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Author Topic: Why do stars appear where they do in the sky?  (Read 1862 times)

Geert Goessaert

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Why do stars appear where they do in the sky?
« on: 12/01/2009 08:47:04 »
Geert Goessaert asked the Naked Scientists:
Hello,

This is a science question (I love the Naked Scientists Science Radio Show, by the way).

Here's something I can't get my mind around.

When you look into space with a telescope, you're looking in the past.

We see our own sun as it was eight minutes ago, since its light, travelling at 300,000 kms/sec, takes 8 minutes to reach our eye.

10 million years ago our sun was at a different place in space. We might calculate fairly easy where that was.

So how come we don't see our own sun when we point our telescope to that place 10 million years ago?

Here's hoping you answer my question!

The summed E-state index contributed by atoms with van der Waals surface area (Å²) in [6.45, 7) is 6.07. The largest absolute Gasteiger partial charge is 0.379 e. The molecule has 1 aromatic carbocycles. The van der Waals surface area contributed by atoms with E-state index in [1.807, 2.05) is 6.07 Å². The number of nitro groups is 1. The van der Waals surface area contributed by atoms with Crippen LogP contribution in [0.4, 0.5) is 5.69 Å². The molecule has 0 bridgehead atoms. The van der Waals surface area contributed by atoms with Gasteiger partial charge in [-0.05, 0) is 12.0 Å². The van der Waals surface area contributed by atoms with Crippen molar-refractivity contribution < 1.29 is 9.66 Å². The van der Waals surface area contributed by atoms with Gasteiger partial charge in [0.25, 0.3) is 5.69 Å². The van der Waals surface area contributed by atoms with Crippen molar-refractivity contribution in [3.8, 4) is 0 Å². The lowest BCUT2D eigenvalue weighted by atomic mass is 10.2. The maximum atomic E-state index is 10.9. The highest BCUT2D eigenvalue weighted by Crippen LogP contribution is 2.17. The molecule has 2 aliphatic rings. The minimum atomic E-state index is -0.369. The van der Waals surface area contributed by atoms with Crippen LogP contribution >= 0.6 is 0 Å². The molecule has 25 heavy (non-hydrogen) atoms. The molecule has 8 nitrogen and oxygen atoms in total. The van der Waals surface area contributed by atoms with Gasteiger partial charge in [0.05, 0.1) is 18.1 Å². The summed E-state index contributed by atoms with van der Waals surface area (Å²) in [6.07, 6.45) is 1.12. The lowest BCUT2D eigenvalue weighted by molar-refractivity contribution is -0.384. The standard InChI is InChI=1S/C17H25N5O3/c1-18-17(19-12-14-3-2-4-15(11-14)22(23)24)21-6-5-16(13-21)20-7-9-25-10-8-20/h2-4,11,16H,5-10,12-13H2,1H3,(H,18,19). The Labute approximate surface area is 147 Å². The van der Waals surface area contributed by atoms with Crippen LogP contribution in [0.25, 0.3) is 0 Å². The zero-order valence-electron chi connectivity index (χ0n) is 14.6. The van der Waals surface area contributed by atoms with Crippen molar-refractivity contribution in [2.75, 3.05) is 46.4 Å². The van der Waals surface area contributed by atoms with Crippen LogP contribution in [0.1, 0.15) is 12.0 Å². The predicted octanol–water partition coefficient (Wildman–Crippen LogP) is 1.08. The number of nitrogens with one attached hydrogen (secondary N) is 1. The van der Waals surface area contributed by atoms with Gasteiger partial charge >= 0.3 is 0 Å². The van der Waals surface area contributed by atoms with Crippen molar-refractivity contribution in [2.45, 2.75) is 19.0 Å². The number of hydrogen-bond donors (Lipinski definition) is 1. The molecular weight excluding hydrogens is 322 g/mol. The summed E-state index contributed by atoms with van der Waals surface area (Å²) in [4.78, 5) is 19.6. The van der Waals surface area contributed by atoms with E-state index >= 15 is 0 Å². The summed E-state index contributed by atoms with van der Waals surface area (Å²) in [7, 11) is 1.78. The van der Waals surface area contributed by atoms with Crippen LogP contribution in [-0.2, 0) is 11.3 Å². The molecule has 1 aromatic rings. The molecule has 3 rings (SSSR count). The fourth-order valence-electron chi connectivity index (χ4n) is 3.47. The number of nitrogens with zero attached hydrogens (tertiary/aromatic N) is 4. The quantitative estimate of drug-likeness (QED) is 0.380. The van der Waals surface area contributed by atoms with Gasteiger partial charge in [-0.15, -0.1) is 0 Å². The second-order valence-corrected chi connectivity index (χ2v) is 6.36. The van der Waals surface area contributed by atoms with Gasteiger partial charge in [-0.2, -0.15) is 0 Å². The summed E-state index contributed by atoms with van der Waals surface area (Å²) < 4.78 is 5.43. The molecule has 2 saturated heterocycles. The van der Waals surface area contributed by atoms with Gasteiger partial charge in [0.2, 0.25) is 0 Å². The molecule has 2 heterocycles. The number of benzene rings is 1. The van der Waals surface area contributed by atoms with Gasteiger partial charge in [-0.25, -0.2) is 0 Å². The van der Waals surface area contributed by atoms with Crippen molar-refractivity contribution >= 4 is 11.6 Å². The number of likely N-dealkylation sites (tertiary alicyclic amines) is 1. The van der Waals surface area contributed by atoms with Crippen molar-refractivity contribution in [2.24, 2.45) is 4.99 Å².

Kind greetings,
Geert from Brussels, Belgium.

What do you think?


 

Offline LeeE

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Why do stars appear where they do in the sky?
« Reply #1 on: 12/01/2009 09:45:39 »
It's because our Sun didn't move from that place, to where it is now, faster than the speed of light.  By the time that the Sun got to where it is today, the light from where it was had long since passed this place and continued on it's way.  It's no different to you walking across a room and turning around to find that you can't see yourself where you were a few seconds earlier.
 

The Naked Scientists Forum

Why do stars appear where they do in the sky?
« Reply #1 on: 12/01/2009 09:45:39 »

 

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